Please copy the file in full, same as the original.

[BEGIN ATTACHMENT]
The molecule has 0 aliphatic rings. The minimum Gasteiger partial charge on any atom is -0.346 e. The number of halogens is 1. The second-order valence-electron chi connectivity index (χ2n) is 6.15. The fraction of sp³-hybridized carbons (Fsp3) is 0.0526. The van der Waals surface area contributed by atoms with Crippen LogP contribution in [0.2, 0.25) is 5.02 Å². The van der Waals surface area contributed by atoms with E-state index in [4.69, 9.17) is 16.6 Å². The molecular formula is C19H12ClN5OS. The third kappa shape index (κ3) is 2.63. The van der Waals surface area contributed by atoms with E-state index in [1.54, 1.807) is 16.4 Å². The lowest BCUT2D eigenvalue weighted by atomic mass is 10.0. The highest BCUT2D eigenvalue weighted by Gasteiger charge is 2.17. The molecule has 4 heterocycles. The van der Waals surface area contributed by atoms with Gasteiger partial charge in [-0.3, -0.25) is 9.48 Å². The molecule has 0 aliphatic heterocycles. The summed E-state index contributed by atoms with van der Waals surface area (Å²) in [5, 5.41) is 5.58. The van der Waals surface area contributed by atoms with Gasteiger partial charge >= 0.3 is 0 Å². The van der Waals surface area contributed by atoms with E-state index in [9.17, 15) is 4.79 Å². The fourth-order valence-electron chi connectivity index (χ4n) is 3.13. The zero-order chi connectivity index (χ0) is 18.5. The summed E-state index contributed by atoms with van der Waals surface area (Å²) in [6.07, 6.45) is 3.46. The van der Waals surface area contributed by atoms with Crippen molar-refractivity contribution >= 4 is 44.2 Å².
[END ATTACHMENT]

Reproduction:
The molecule has 0 aliphatic rings. The minimum Gasteiger partial charge on any atom is -0.346 e. The number of halogens is 1. The second-order valence-electron chi connectivity index (χ2n) is 6.15. The fraction of sp³-hybridized carbons (Fsp3) is 0.0526. The van der Waals surface area contributed by atoms with Crippen LogP contribution in [0.2, 0.25) is 5.02 Å². The van der Waals surface area contributed by atoms with E-state index in [4.69, 9.17) is 16.6 Å². The molecular formula is C19H12ClN5OS. The third kappa shape index (κ3) is 2.63. The van der Waals surface area contributed by atoms with E-state index in [1.54, 1.807) is 16.4 Å². The lowest BCUT2D eigenvalue weighted by atomic mass is 10.0. The highest BCUT2D eigenvalue weighted by Gasteiger charge is 2.17. The molecule has 4 heterocycles. The van der Waals surface area contributed by atoms with Gasteiger partial charge in [-0.3, -0.25) is 9.48 Å². The molecule has 0 aliphatic heterocycles. The summed E-state index contributed by atoms with van der Waals surface area (Å²) in [5, 5.41) is 5.58. The van der Waals surface area contributed by atoms with Gasteiger partial charge >= 0.3 is 0 Å². The van der Waals surface area contributed by atoms with E-state index in [9.17, 15) is 4.79 Å². The fourth-order valence-electron chi connectivity index (χ4n) is 3.13. The zero-order chi connectivity index (χ0) is 18.5. The summed E-state index contributed by atoms with van der Waals surface area (Å²) in [6.07, 6.45) is 3.46. The van der Waals surface area contributed by atoms with Crippen molar-refractivity contribution >= 4 is 44.2 Å².